Yoga teacher training

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Yoga teacher training is the training of teachers of yoga as exercise, consisting mainly of the practice of yoga asanas, leading to certification. Such training is accredited by the Yoga Alliance in America, by the British Wheel of Yoga in the United Kingdom, and by the European Union of Yoga across Europe. The Yoga Alliance sets standards for 200-hour and 500-hour Recognized Yoga Teacher levels, which are accepted in America and other countries.


Yoga teacher training in India. The student is in Virabhadrasana I.

In America, the Yoga Alliance sets the 200-hour and 500-hour Recognized Yoga Teacher levels (RYT-200 and RYT-500). Training courses (200 hours initially for the RYT-200, then 300 hours to reach RYT-500[1]) to qualify at these levels are provided by many independent yoga schools, teaching varied styles of yoga, both in America and other countries, including Britain.[2] Yoga International notes that established yoga studios often require their teachers to pass the studios' own training courses.[1]

The British Wheel of Yoga (BWY) in the United Kingdom offers Level 4 qualifications (Certificate in Yoga Teaching, Diploma in Teaching Yoga), stated to be equivalent to an HNC or the first year of a university degree. Training is provided by BWY itself; accreditation is by a separate organisation, BWYQ which split from BWY in 2009.[3] The BWY is recognised by Sport England as the governing body of yoga in Britain (and in Northern Ireland, the Yoga Fellowship of Northern Ireland), though without power to enforce decisions.[4] Qualifications are in turn regulated by the regulator of qualification standards Ofqual.[5] By 2015, nine schools were accredited to teach to BWY standards; other schools were free to offer their own courses, often shorter and cheaper than the BWY's, as long as they did not claim to be to approved by the BWY.[6]

Across Europe, standards are set by the European Union of Yoga (EUY), which has some 24 member associations in at least 15 countries including Austria, Belgium, Britain, Finland, France, Germany, Ireland, Israel, Italy, Netherlands, Portugal, Romania, Slovakia, Spain, and Switzerland. The EUY standards require a minimum of 500 hours of class instruction over a period of four years, assessed by an oral examination, a written examination, and a practical teaching demonstration.[7] Member organisations such as Germany's Yoga Teachers' Union, the BDY [de], organise their own training in compliance with EUY standards.[8]


Syllabus elements[9]
Hatha yoga Other activities Yoga context Practical skills

Other styles e.g. Restorative Yoga
Yoga Nidra

Yoga history
Yoga philosophy
Yoga psychology
Anatomy and physiology

Teaching methods
Running a yoga business

The syllabuses taught to trainee teachers vary with the school but include the components of hatha yoga, namely asanas, pranayama, and bandhas, and sometimes details of the subtle body with chakras, nadis and koshas; meditation; anatomy and physiology; psychology and philosophy of yoga; teaching methods; and the practicalities of running a yoga business. Some attention may be given to specific techniques such as Restorative Yoga and yoga nidra. Syllabuses are more tightly constrained if they are for registration with the Yoga Alliance or the British Wheel of Yoga.[9]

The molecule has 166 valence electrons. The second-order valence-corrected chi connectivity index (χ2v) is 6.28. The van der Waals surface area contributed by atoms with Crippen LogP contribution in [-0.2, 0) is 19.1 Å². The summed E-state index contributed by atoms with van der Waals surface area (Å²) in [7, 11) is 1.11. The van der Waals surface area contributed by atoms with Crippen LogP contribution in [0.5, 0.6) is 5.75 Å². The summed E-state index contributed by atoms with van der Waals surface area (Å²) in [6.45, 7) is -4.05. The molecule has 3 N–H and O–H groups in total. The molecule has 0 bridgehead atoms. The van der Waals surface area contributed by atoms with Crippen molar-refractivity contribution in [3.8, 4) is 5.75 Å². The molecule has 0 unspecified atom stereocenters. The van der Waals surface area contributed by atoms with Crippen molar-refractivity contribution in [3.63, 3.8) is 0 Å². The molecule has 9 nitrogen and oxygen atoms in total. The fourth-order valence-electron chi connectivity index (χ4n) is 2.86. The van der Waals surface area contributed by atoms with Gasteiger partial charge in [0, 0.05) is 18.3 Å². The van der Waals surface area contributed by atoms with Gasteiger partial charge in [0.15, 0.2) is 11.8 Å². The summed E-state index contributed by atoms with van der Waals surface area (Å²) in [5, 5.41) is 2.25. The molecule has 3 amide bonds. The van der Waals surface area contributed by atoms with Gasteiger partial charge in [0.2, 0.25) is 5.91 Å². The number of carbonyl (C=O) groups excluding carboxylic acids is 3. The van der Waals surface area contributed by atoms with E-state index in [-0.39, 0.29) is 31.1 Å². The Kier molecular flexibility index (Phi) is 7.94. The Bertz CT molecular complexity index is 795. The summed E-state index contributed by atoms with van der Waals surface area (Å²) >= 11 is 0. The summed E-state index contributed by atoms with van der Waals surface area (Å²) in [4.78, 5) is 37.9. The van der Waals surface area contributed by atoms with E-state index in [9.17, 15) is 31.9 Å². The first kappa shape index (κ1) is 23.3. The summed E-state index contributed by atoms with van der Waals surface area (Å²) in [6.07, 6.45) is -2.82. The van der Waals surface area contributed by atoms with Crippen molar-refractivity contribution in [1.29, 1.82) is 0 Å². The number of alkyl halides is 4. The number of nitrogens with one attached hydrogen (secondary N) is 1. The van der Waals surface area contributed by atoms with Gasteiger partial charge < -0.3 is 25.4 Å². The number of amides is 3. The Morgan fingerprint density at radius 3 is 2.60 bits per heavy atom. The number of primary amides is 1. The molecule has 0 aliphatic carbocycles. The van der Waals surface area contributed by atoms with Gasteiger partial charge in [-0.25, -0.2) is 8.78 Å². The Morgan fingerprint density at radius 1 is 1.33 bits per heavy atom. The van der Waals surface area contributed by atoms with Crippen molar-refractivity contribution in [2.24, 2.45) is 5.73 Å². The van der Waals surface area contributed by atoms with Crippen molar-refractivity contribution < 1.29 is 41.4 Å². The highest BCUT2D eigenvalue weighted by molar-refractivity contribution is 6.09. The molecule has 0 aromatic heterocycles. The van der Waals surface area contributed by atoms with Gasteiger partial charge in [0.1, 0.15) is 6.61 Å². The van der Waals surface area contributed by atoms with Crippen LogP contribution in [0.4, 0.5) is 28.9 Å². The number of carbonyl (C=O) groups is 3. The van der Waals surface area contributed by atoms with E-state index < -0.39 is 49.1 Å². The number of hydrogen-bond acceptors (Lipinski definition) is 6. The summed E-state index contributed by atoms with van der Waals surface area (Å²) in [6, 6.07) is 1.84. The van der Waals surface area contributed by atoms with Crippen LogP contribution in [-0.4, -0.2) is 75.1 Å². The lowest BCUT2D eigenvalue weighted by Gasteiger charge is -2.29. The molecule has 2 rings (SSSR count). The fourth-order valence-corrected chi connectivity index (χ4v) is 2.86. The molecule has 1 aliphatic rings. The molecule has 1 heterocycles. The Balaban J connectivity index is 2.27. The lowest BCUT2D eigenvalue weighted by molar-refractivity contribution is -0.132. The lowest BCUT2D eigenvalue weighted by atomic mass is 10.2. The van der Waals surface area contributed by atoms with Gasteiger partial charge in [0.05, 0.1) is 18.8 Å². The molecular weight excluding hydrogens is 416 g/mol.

Yoga teacher training, as of 2017, could cost between $2,000 and $5,000.[10] It can take up to 3 years to obtain a teaching certificate.[6] Shorter courses are offered in India, especially in the yoga hubs of Rishikesh and Mysore, and many Westerners travel to India hoping to learn "authentic"[11] yoga in ashrams there.[11][12]

See also


  1. ^ a b Scott, Rachel. "How to Choose a Teacher Training". Yoga International. Retrieved 8 May 2019.
  2. ^ "Yoga Alliance 200-Hour Teacher Training". Yoga London. Retrieved 8 May 2019.
  3. ^ Witts, Mat (2014). "Reportage: The British Wheel of Yoga". Retrieved 6 February 2017.
  4. ^ "Sporting Activities and Governing Bodies Recognised by the Sports Councils" (PDF). Sport England. April 2016. Archived from the original (PDF) on 12 July 2019. Retrieved 12 July 2019.
  5. ^ "Become a yoga teacher". British Wheel of Yoga. Retrieved 8 May 2019.
  6. ^ a b Lisinski, Anna (22 June 2015). "The truth behind becoming a yoga teacher". The Telegraph. Retrieved 8 May 2019.
  7. ^ "40 Years European Union of Yoga" (PDF). European Union of Yoga. 2013. Retrieved 25 March 2022.
  8. ^ Mullins, Daya. "Yoga and Yoga Therapy in Germany Today" (PDF). Weg Der Mitte. Retrieved 4 September 2019.
  9. ^ a b "One Yoga London 200 Hour Yoga Teacher Training: Syllabus for Registration with Yoga Alliance UK" (PDF). Archived from the original (PDF) on 8 May 2019. Retrieved 8 May 2019.
  10. ^ Delaney, Brigid (17 September 2017). "The yoga industry is booming – but does it make you a better person?". The Guardian.
  11. ^ a b Maddox, Callie Batts (2014). "Studying at the source: Ashtanga yoga tourism and the search for authenticity in Mysore, India". Journal of Tourism and Cultural Change. 13 (4): 330–343. doi:10.1080/14766825.2014.972410. ISSN 1476-6825. S2CID 143449133.
  12. ^ Ward, Mariellen (15 March 2012). "How to 'do' a yoga ashram in India".

External links